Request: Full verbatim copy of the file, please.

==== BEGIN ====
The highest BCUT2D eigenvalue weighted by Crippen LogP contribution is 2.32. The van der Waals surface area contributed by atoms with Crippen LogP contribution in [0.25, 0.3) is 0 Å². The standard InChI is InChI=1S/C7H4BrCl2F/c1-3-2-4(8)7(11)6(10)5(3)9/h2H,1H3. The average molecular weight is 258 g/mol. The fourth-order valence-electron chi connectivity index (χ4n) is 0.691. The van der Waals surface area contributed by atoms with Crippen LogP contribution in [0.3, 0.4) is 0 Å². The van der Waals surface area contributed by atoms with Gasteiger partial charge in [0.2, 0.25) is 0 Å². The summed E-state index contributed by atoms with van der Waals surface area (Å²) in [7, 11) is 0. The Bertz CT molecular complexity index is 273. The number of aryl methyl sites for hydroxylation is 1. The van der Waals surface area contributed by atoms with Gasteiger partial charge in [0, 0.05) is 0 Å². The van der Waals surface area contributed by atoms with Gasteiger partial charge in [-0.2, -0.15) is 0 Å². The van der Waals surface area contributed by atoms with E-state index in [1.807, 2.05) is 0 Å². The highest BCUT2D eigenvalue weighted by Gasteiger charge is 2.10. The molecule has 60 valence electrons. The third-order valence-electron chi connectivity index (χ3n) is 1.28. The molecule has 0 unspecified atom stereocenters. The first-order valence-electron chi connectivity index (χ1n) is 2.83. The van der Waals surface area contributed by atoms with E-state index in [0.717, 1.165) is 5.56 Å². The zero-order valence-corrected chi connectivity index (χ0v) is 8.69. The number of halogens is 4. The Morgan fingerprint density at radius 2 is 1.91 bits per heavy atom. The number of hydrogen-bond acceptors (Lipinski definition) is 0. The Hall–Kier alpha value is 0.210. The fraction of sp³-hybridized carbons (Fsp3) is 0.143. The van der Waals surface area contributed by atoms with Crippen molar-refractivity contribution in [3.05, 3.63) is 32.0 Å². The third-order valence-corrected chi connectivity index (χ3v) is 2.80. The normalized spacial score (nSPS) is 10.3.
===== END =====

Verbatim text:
The highest BCUT2D eigenvalue weighted by Crippen LogP contribution is 2.32. The van der Waals surface area contributed by atoms with Crippen LogP contribution in [0.25, 0.3) is 0 Å². The standard InChI is InChI=1S/C7H4BrCl2F/c1-3-2-4(8)7(11)6(10)5(3)9/h2H,1H3. The average molecular weight is 258 g/mol. The fourth-order valence-electron chi connectivity index (χ4n) is 0.691. The van der Waals surface area contributed by atoms with Crippen LogP contribution in [0.3, 0.4) is 0 Å². The van der Waals surface area contributed by atoms with Gasteiger partial charge in [0.2, 0.25) is 0 Å². The summed E-state index contributed by atoms with van der Waals surface area (Å²) in [7, 11) is 0. The Bertz CT molecular complexity index is 273. The number of aryl methyl sites for hydroxylation is 1. The van der Waals surface area contributed by atoms with Gasteiger partial charge in [0, 0.05) is 0 Å². The van der Waals surface area contributed by atoms with Gasteiger partial charge in [-0.2, -0.15) is 0 Å². The van der Waals surface area contributed by atoms with E-state index in [1.807, 2.05) is 0 Å². The highest BCUT2D eigenvalue weighted by Gasteiger charge is 2.10. The molecule has 60 valence electrons. The third-order valence-electron chi connectivity index (χ3n) is 1.28. The molecule has 0 unspecified atom stereocenters. The first-order valence-electron chi connectivity index (χ1n) is 2.83. The van der Waals surface area contributed by atoms with E-state index in [0.717, 1.165) is 5.56 Å². The zero-order valence-corrected chi connectivity index (χ0v) is 8.69. The number of halogens is 4. The Morgan fingerprint density at radius 2 is 1.91 bits per heavy atom. The number of hydrogen-bond acceptors (Lipinski definition) is 0. The Hall–Kier alpha value is 0.210. The fraction of sp³-hybridized carbons (Fsp3) is 0.143. The van der Waals surface area contributed by atoms with Crippen molar-refractivity contribution in [3.05, 3.63) is 32.0 Å². The third-order valence-corrected chi connectivity index (χ3v) is 2.80. The normalized spacial score (nSPS) is 10.3.